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BMJ. 2014 Aug 5;349:g4643. doi: 10.1136/bmj.g4643.

Effect of BCG vaccination against Mycobacterium tuberculosis infection in children: systematic review and meta-analysis.

Author information

  • 1Centre for Infectious Disease Surveillance and Control, Public Health England, London NW9 5EQ, UK.
  • 2Luton and Dunstable University Hospital, NHS Foundation Trust, Luton, UK.
  • 3London School of Hygiene and Tropical Medicine, London, UK.
  • 4Tuberculosis Research Centre, Respiratory Infections Section, National Heart and Lung Institute, Imperial College London, London, UK.
  • 5Medical Research Council, Fajara, Gambia.
  • 6Centre for Infectious Disease Surveillance and Control, Public Health England, London NW9 5EQ, UK Centre for Infectious Disease Epidemiology and MRC Clinical Trials Unit, University College London, London, UK



To determine whether BCG vaccination protects against Mycobacterium tuberculosis infection as assessed by interferon γ release assays (IGRA) in children.


Systematic review and meta-analysis. Searches of electronic databases 1950 to November 2013, checking of reference lists, hand searching of journals, and contact with experts.


Community congregate settings and households.


Vaccinated and unvaccinated children aged under 16 with known recent exposure to patients with pulmonary tuberculosis. Children were screened for infection with M tuberculosis with interferon γ release assays.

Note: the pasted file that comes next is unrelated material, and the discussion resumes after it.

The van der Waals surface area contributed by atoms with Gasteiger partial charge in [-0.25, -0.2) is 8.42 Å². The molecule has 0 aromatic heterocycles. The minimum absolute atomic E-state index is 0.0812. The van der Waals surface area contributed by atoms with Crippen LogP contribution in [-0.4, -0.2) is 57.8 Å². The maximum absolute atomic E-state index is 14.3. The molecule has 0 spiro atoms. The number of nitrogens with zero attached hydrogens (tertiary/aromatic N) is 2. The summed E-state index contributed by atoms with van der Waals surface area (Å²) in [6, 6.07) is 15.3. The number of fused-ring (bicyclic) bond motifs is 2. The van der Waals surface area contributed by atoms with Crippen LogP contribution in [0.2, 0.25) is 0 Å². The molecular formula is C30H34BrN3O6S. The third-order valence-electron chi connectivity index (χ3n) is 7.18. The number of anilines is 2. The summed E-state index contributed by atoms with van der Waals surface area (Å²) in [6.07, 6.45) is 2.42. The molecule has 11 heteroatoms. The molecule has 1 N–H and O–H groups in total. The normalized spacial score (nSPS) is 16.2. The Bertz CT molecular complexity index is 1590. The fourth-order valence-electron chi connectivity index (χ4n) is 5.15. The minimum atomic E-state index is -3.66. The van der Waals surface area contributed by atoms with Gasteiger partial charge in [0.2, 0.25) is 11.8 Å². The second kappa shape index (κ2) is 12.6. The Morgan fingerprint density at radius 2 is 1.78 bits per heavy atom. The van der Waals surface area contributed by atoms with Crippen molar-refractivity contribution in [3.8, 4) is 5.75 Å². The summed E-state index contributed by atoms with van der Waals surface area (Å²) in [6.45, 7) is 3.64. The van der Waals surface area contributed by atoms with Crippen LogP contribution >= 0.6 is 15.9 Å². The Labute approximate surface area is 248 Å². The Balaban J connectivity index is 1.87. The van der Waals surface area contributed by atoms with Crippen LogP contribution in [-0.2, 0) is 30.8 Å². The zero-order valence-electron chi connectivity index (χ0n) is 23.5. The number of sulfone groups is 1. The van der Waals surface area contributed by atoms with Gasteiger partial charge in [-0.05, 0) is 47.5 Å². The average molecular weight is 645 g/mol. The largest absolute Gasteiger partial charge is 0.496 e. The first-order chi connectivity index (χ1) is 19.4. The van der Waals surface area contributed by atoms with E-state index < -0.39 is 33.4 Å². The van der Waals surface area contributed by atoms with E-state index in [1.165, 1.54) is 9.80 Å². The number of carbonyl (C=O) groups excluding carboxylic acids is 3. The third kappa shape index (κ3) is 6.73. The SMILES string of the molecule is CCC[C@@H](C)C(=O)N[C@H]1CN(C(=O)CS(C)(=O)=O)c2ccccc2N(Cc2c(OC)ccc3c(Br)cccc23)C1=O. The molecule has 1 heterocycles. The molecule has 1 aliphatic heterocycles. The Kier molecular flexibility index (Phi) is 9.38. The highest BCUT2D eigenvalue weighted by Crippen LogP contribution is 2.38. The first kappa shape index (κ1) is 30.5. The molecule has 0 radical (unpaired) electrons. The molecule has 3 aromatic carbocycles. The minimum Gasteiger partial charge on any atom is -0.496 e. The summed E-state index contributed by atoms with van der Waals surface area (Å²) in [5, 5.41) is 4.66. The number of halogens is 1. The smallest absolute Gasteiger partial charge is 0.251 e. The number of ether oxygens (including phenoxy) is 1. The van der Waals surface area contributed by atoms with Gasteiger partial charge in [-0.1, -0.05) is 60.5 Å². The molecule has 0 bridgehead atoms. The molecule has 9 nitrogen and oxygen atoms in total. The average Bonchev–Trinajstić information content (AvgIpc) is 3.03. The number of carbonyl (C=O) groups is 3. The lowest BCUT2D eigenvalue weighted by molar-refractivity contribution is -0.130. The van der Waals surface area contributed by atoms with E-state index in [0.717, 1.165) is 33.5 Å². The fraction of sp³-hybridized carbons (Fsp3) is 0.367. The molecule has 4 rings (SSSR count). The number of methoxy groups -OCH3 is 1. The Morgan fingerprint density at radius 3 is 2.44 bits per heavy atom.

Study results relating to diagnostic accuracy were extracted and risk estimates were combined with random effects meta-analysis.


The primary analysis included 14 studies and 3855 participants. The estimated overall risk ratio was 0.81 (95% confidence interval 0.71 to 0.92), indicating a protective efficacy of 19% against infection among vaccinated children after exposure compared with unvaccinated children. The observed protection was similar when estimated with the two types of interferon γ release assays (ELISpot or QuantiFERON). Restriction of the analysis to the six studies (n=1745) with information on progression to active tuberculosis at the time of screening showed protection against infection of 27% (risk ratio 0.73, 0.61 to 0.87) compared with 71% (0.29, 0.15 to 0.58) against active tuberculosis. Among those infected, protection against progression to disease was 58% (0.42, 0.23 to 0.77).


BCG protects against M tuberculosis infection as well as progression from infection to disease.Trial registration PROSPERO registration No CRD42011001698 (

© Roy et al 2014.

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